When Trump took office Preibus was made Chief of Staff to make the trains run on time. I think it is fair to say that his hooks into the Republican Party and connections on the Hill have barely made the trains run at all. Worse, there have been a series of judgements by Trump which would have benefited from some savvy counsel as to timing and tone – Comey, the Special Prosecutor, some position on healthcare – which they clearly did not get.  As well, the message coming out of the White House has been, to put it charitably, diffuse. Trump, himself, seems to be settling into much of the role of the President; what he is not doing is effectively using the power of the Presidency to push his agenda. And that lands at the Chief of Staff’s door.

Preibus is a bit of a “pleaser”. He has had to be in his various roles with the Republican Party. A Chief of Staff is never a pleaser. He’s the guy who gets what the President wants done with a minimum of fuss and bother. The nature of the position is not conciliatory, it is actually pretty brutal. The Chief of Staff sets up the field so that the President can do what ever conciliation is required. Preibus is simply not up to that job.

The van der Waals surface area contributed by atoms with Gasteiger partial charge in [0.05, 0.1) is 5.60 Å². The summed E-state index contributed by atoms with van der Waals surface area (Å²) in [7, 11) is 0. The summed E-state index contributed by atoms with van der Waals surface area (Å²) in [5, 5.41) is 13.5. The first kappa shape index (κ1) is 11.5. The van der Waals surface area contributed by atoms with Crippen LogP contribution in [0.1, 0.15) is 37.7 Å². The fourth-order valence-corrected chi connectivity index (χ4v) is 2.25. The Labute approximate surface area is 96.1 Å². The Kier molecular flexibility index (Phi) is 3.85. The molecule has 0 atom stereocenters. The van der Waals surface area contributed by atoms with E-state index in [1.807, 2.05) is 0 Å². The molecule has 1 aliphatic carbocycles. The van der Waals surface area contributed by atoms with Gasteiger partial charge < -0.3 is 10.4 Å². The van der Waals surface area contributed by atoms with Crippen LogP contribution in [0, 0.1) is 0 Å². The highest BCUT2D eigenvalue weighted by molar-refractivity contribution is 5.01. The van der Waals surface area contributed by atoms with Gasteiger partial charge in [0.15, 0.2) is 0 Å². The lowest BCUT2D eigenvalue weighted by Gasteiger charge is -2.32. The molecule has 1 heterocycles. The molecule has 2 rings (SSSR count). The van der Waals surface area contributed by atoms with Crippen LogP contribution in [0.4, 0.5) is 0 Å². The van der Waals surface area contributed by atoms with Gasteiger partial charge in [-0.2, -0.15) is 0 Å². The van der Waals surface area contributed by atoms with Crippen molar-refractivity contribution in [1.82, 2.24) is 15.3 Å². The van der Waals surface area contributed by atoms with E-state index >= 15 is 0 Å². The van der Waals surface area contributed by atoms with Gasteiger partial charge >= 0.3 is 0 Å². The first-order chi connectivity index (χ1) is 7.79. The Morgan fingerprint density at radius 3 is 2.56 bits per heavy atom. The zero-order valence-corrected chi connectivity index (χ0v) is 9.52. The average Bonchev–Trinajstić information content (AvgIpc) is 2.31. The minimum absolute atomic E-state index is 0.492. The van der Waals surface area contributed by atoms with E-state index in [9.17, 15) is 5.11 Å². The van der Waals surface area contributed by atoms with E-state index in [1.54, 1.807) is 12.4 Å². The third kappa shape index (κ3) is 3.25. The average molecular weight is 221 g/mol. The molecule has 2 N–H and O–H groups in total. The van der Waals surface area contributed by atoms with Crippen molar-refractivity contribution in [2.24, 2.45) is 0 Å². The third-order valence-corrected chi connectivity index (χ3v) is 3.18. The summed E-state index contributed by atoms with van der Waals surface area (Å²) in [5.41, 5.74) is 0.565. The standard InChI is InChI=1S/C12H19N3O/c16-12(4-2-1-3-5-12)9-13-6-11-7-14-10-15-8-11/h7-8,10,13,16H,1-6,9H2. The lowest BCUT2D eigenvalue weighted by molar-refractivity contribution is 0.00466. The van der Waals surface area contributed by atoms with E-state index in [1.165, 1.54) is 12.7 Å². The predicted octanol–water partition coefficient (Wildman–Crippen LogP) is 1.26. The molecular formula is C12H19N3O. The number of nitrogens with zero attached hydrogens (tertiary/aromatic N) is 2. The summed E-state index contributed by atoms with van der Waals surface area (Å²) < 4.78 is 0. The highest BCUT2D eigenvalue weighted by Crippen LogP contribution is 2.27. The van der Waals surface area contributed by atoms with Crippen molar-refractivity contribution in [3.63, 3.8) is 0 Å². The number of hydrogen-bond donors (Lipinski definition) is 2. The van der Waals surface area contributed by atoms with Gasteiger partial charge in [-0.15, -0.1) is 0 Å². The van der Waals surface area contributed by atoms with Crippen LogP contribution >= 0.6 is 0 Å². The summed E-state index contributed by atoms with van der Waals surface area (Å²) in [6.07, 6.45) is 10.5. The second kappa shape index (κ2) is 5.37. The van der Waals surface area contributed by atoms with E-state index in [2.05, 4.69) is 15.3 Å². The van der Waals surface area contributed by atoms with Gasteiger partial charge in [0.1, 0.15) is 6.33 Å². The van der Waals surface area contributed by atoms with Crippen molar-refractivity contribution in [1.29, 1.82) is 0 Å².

Neither is Bannon. Because Bannon’s function is to develop the policy concepts and the strategy to “Make America Great Again”. In many ways Bannon should not be operational at all. In his own way, Bannon is a policy guy and it is always a bad idea to bring a policy guy into the rough and tumble of getting stuff done.

So, right now, my bet is that Trump sees The Mooch as a clear threat to Preibus. Along the lines of “Do your job Reince or The Mooch will throw you over the top rope.” I would say Preibus has about a month, call it to Labour Day, to prove he can get the trains back on schedule or over the top rope he goes.

In all of this the Trump children and assorted in-laws play the role of the Roman Emperor Augustus’s children and relatives. They may be important, they may not but they have no independent power, only influence. For the players, like The Mooch, Bannon and Preibus, the Trump children are, at best, temporary allies.